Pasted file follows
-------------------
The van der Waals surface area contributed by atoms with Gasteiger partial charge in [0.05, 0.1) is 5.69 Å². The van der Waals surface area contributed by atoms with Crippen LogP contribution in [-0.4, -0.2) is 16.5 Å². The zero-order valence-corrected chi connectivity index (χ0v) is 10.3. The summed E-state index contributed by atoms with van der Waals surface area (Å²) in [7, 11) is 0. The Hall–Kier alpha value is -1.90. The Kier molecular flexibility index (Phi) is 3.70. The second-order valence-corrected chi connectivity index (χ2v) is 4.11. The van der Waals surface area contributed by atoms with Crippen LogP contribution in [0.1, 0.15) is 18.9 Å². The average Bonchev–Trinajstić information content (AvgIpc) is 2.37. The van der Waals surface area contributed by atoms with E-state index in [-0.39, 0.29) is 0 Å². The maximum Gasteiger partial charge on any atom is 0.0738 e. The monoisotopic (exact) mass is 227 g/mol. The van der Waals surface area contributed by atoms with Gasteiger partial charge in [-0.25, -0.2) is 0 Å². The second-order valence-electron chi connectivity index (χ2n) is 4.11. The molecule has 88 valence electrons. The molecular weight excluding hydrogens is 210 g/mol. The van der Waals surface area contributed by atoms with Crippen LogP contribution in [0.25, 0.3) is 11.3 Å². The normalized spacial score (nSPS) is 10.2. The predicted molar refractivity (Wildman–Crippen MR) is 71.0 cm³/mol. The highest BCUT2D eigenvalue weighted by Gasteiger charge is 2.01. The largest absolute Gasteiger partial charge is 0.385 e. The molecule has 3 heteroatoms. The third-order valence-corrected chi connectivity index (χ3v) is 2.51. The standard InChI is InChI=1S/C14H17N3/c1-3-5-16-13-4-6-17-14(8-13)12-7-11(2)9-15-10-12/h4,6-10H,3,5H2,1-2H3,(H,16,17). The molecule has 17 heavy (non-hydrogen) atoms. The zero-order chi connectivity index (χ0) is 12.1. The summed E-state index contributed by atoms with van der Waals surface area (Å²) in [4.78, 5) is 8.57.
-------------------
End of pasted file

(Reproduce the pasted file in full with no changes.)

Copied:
The van der Waals surface area contributed by atoms with Gasteiger partial charge in [0.05, 0.1) is 5.69 Å². The van der Waals surface area contributed by atoms with Crippen LogP contribution in [-0.4, -0.2) is 16.5 Å². The zero-order valence-corrected chi connectivity index (χ0v) is 10.3. The summed E-state index contributed by atoms with van der Waals surface area (Å²) in [7, 11) is 0. The Hall–Kier alpha value is -1.90. The Kier molecular flexibility index (Phi) is 3.70. The second-order valence-corrected chi connectivity index (χ2v) is 4.11. The van der Waals surface area contributed by atoms with Crippen LogP contribution in [0.1, 0.15) is 18.9 Å². The average Bonchev–Trinajstić information content (AvgIpc) is 2.37. The van der Waals surface area contributed by atoms with E-state index in [-0.39, 0.29) is 0 Å². The maximum Gasteiger partial charge on any atom is 0.0738 e. The monoisotopic (exact) mass is 227 g/mol. The van der Waals surface area contributed by atoms with Gasteiger partial charge in [-0.25, -0.2) is 0 Å². The second-order valence-electron chi connectivity index (χ2n) is 4.11. The molecule has 88 valence electrons. The molecular weight excluding hydrogens is 210 g/mol. The van der Waals surface area contributed by atoms with Crippen LogP contribution in [0.25, 0.3) is 11.3 Å². The normalized spacial score (nSPS) is 10.2. The predicted molar refractivity (Wildman–Crippen MR) is 71.0 cm³/mol. The highest BCUT2D eigenvalue weighted by Gasteiger charge is 2.01. The largest absolute Gasteiger partial charge is 0.385 e. The molecule has 3 heteroatoms. The third-order valence-corrected chi connectivity index (χ3v) is 2.51. The standard InChI is InChI=1S/C14H17N3/c1-3-5-16-13-4-6-17-14(8-13)12-7-11(2)9-15-10-12/h4,6-10H,3,5H2,1-2H3,(H,16,17). The molecule has 17 heavy (non-hydrogen) atoms. The zero-order chi connectivity index (χ0) is 12.1. The summed E-state index contributed by atoms with van der Waals surface area (Å²) in [4.78, 5) is 8.57.